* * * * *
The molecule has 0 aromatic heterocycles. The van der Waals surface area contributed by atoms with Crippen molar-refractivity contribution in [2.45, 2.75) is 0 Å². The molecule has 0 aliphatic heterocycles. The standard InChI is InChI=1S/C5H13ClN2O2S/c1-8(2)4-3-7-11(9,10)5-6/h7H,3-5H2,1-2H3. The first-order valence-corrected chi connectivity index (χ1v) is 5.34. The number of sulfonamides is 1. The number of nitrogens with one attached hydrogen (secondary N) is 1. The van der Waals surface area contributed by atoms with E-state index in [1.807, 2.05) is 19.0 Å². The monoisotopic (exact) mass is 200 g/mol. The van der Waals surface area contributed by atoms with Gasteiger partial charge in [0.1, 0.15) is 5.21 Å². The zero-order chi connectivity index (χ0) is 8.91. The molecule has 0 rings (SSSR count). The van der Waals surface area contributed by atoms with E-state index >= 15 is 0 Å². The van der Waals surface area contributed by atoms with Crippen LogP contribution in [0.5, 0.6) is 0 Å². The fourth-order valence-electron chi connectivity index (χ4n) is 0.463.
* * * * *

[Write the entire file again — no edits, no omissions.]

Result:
The molecule has 0 aromatic heterocycles. The van der Waals surface area contributed by atoms with Crippen molar-refractivity contribution in [2.45, 2.75) is 0 Å². The molecule has 0 aliphatic heterocycles. The standard InChI is InChI=1S/C5H13ClN2O2S/c1-8(2)4-3-7-11(9,10)5-6/h7H,3-5H2,1-2H3. The first-order valence-corrected chi connectivity index (χ1v) is 5.34. The number of sulfonamides is 1. The number of nitrogens with one attached hydrogen (secondary N) is 1. The van der Waals surface area contributed by atoms with E-state index in [1.807, 2.05) is 19.0 Å². The monoisotopic (exact) mass is 200 g/mol. The van der Waals surface area contributed by atoms with Gasteiger partial charge in [0.1, 0.15) is 5.21 Å². The zero-order chi connectivity index (χ0) is 8.91. The molecule has 0 rings (SSSR count). The van der Waals surface area contributed by atoms with E-state index >= 15 is 0 Å². The van der Waals surface area contributed by atoms with Crippen LogP contribution in [0.5, 0.6) is 0 Å². The fourth-order valence-electron chi connectivity index (χ4n) is 0.463.